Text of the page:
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The IHOP Big Tip Receipt

During my first couple years of law practice, I would do different cases including contract disputes. I remember receiving a call from a restaurant owner who wanted to meet about an American Express issue. A patron had paid for a bill and left a tip for the waitress in an amount of $500. That night, the waitress closed out all of her receipts and collected her credit card tips that included the $500 in cash, from the restaurant.

In a couple of days, the restaurant received notice from American Express that they were being charged back for the $500. The “Big Tipper” had claimed that he did not mean to leave a $500 tip; that he had been “over served” too much  drink that night, and that the waitress should have known that he did not intend to leave a monster tip on a $75 bill.

I was reminded of that story when I heard a very similar “tip story” from the Glen Allen IHOP, in Virginia. (NBC.12.com) In this story, an Henrico waitress claimed that she lost her job over a $200 tip. When she looked at the receipt that showed a $200 tip, she couldn’t believe her eyes. “This is amazing. This is crazy”, she told her friends.

 

IHOP receipt

A week later, she lost her job. The waitress said that the manager called her in for a closed-door meeting about the customer’s tip. The manager told her, “that’s his handwriting. That’s his signature. But he only meant to write down $2.00”. Then, the manager told her that she needed to pay the $200 back, and gave her a deadline.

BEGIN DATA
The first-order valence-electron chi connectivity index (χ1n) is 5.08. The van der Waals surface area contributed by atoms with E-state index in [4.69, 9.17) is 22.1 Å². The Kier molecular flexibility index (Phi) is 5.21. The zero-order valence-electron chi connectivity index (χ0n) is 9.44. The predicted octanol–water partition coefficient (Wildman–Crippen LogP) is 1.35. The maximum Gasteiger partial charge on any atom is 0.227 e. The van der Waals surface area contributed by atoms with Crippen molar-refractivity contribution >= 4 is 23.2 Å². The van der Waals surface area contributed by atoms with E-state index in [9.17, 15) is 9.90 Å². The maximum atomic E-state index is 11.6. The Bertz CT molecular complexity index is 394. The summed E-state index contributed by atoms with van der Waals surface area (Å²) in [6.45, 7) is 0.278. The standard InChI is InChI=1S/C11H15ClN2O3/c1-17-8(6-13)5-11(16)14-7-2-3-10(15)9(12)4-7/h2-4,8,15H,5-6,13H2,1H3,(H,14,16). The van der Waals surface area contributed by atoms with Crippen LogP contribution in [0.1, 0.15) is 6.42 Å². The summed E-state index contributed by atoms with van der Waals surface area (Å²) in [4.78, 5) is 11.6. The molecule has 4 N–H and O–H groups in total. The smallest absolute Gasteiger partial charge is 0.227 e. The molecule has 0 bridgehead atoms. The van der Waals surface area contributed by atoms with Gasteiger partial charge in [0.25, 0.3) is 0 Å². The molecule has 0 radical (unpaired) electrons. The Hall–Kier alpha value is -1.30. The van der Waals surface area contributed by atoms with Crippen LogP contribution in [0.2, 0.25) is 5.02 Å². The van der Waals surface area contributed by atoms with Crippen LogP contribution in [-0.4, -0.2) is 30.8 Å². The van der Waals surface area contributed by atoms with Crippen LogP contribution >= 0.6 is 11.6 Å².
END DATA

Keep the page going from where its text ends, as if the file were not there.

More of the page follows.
On  the receipt, you can see that the patron had not  oddly totaled the bill. Almost makes you think that he was playing games.

After the employer confrontation, the waitress refused to return the money. Then, she was fired. As noted in the story, legally she didn’t have to return the money… but the restaurant could terminate her in Virginia; a right to work state.

As a footnote to this story; after the news of the termination, IHOP has invited her back to work without having to return the money. To date, she hasn’t decided if she wants to return.

As a second footnote; in my restaurant case, American Express and the restaurant decided to split the difference as a settlement. American Express didn’t want to lose the restaurant as a customer and the restaurant wanted to continue to accept American Express. The original diner/customer… no longer welcomed for service!

DID YOU KNOW that President Franklin D. Roosevelt had a fear of the number “13”? (known as triskaidekaphobia) He would even invite his secretary to a meal, if he heard there would otherwise only be 13 people eating at the table.

If he was scheduled to travel on the 13th of the month, he would change his departure for 11:50 p.m. on the 12th or at 12 a.m. on the 14th. In death, the superstition continued. He passed away in April, 1945 … on Thursday afternoon the 12th. (certainly not on Friday the 13th!)

And for pic 0′ day, a bit of rest:

a bit of rest

 


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